In yeast, pyruvate decarboxylase acts independently during anaerobic fermentation and releases the 2-carbon fragment as acetaldehyde plus carbon dioxide. Pyruvate decarboxylase creates the means of CO2 elimination, which the cell dispels. The enzyme is also means to create ethanol, which is used as an antibiotic to eliminate competing organisms.[4] The enzyme is necessary to help the decarboxylation of alpha-keto acids because there is a build-up of negative charge that occurs on the carbonyl carbon atom in the transition state; therefore, the enzyme provides the suitable environment for TPP and the alpha-keto acid (pyruvate) to meet.[4]


  1. ^ "NiceZyme View of ENZYME: EC". ExPASy Proteomics Server.
  2. ^ Aren van Waarde; G. Van den Thillart; Maria Verhagen (1993). "Ethanol Formation and pH-Regulation in Fish". Surviving Hypoxia. pp. 157−170. ISBN 0-8493-4226-0.
  3. ^ a b Tadhg P. Begley; McMurry, John (2005). The organic chemistry of biological pathways. Roberts and Co. Publishers. p. 179. ISBN 0-9747077-1-6.
  4. ^ a b c d e f g PDB: 1pyd​; Dyda F, Furey W, Swaminathan S, Sax M, Farrenkopf B, Jordan F (June 1993). "Catalytic centers in the thiamin diphosphate dependent enzyme pyruvate decarboxylase at 2.4-A resolution". Biochemistry. 32 (24): 6165–70. doi:10.1021/bi00075a008. PMID 8512926.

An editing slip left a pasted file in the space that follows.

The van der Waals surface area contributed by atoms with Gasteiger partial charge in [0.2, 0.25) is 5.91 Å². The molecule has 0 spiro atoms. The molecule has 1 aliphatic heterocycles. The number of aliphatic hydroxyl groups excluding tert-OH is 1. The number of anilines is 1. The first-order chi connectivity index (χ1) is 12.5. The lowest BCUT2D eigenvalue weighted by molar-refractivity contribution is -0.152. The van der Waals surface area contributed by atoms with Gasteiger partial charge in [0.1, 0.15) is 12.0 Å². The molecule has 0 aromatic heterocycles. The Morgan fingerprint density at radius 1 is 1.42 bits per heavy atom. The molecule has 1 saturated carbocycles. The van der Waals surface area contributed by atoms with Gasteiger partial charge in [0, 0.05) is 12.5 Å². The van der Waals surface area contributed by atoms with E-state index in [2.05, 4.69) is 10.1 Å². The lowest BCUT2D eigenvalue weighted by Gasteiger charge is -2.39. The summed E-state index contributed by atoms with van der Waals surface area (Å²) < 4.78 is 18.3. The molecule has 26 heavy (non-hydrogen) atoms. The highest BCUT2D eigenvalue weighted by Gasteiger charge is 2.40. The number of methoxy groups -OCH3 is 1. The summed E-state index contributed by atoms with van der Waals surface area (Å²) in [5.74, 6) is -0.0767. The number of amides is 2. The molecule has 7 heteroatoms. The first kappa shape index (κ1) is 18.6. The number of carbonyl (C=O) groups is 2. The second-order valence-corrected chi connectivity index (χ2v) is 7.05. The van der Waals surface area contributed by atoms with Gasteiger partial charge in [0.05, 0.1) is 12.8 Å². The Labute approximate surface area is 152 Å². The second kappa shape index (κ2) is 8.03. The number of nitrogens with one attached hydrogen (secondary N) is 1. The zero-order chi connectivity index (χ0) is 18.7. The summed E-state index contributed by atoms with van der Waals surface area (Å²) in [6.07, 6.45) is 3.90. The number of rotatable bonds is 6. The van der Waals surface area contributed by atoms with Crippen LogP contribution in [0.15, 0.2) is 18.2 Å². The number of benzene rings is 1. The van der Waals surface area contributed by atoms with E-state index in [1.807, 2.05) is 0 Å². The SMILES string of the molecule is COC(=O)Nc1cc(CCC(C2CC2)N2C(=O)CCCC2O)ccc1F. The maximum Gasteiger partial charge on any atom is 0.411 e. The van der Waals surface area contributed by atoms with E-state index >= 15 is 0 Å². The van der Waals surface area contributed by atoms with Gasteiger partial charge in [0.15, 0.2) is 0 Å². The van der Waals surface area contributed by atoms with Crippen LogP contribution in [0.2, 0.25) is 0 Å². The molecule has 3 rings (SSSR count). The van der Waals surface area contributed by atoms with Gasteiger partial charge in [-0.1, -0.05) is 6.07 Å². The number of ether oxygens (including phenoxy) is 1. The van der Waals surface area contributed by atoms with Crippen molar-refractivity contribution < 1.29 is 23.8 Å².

5. ^ a b c Lobell M, Crout DH (1996). "Pyruvate Decarboxylase: A Molecular Modeling Study of Pyruvate Decarboxylation and Acyloin Formation". J. Am. Chem. Soc. 118 (8): 1867–1873. doi:10.1021/ja951830t.
  6. ^ a b Baburina I, Dikdan G, Guo F, Tous GI, Root B, Jordan F (February 1998). "Reactivity at the substrate activation site of yeast pyruvate decarboxylase: inhibition by distortion of domain interactions". Biochemistry. 37 (5): 1245–55. doi:10.1021/bi9709912. PMID 9477950.
  7. ^ H., Garrett, Reginald (2013). Biochemistry. Grisham, Charles M. (5th ed.). Belmont, CA: Brooks/Cole, Cengage Learning. ISBN 9781133106296. OCLC 777722371.